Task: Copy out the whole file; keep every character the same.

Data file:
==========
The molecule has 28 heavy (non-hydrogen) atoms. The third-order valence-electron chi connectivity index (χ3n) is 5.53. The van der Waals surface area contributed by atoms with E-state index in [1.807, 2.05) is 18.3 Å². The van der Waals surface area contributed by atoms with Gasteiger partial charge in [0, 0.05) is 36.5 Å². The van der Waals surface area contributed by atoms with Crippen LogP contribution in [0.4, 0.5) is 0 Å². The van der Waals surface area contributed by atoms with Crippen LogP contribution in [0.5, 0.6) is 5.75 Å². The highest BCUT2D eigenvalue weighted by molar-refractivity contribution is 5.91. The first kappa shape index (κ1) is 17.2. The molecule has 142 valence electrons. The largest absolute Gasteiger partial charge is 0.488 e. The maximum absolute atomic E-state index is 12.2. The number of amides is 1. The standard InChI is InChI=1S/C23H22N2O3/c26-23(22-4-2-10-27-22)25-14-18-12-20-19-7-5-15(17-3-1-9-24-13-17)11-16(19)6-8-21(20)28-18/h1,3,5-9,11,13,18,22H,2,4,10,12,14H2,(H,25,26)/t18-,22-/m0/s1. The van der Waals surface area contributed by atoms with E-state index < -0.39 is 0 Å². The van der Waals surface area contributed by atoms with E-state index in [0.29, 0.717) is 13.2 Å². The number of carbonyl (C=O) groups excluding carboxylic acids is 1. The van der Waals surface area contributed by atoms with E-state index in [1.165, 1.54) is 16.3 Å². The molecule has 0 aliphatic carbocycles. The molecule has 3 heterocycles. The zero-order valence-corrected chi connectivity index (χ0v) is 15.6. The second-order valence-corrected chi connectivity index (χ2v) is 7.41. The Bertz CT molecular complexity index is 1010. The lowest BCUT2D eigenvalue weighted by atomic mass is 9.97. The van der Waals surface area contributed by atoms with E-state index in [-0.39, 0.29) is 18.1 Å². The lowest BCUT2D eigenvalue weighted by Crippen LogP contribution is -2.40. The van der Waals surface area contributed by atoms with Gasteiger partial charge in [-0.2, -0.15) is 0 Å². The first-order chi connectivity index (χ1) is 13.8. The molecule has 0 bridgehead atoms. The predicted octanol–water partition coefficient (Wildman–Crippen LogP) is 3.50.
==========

The molecule has 28 heavy (non-hydrogen) atoms. The third-order valence-electron chi connectivity index (χ3n) is 5.53. The van der Waals surface area contributed by atoms with E-state index in [1.807, 2.05) is 18.3 Å². The van der Waals surface area contributed by atoms with Gasteiger partial charge in [0, 0.05) is 36.5 Å². The van der Waals surface area contributed by atoms with Crippen LogP contribution in [0.4, 0.5) is 0 Å². The van der Waals surface area contributed by atoms with Crippen LogP contribution in [0.5, 0.6) is 5.75 Å². The highest BCUT2D eigenvalue weighted by molar-refractivity contribution is 5.91. The first kappa shape index (κ1) is 17.2. The molecule has 142 valence electrons. The largest absolute Gasteiger partial charge is 0.488 e. The maximum absolute atomic E-state index is 12.2. The number of amides is 1. The standard InChI is InChI=1S/C23H22N2O3/c26-23(22-4-2-10-27-22)25-14-18-12-20-19-7-5-15(17-3-1-9-24-13-17)11-16(19)6-8-21(20)28-18/h1,3,5-9,11,13,18,22H,2,4,10,12,14H2,(H,25,26)/t18-,22-/m0/s1. The van der Waals surface area contributed by atoms with E-state index < -0.39 is 0 Å². The van der Waals surface area contributed by atoms with E-state index in [0.29, 0.717) is 13.2 Å². The number of carbonyl (C=O) groups excluding carboxylic acids is 1. The van der Waals surface area contributed by atoms with E-state index in [1.165, 1.54) is 16.3 Å². The molecule has 0 aliphatic carbocycles. The molecule has 3 heterocycles. The zero-order valence-corrected chi connectivity index (χ0v) is 15.6. The second-order valence-corrected chi connectivity index (χ2v) is 7.41. The Bertz CT molecular complexity index is 1010. The lowest BCUT2D eigenvalue weighted by atomic mass is 9.97. The van der Waals surface area contributed by atoms with E-state index in [-0.39, 0.29) is 18.1 Å². The lowest BCUT2D eigenvalue weighted by Crippen LogP contribution is -2.40. The van der Waals surface area contributed by atoms with Gasteiger partial charge in [-0.2, -0.15) is 0 Å². The first-order chi connectivity index (χ1) is 13.8. The molecule has 0 bridgehead atoms. The predicted octanol–water partition coefficient (Wildman–Crippen LogP) is 3.50.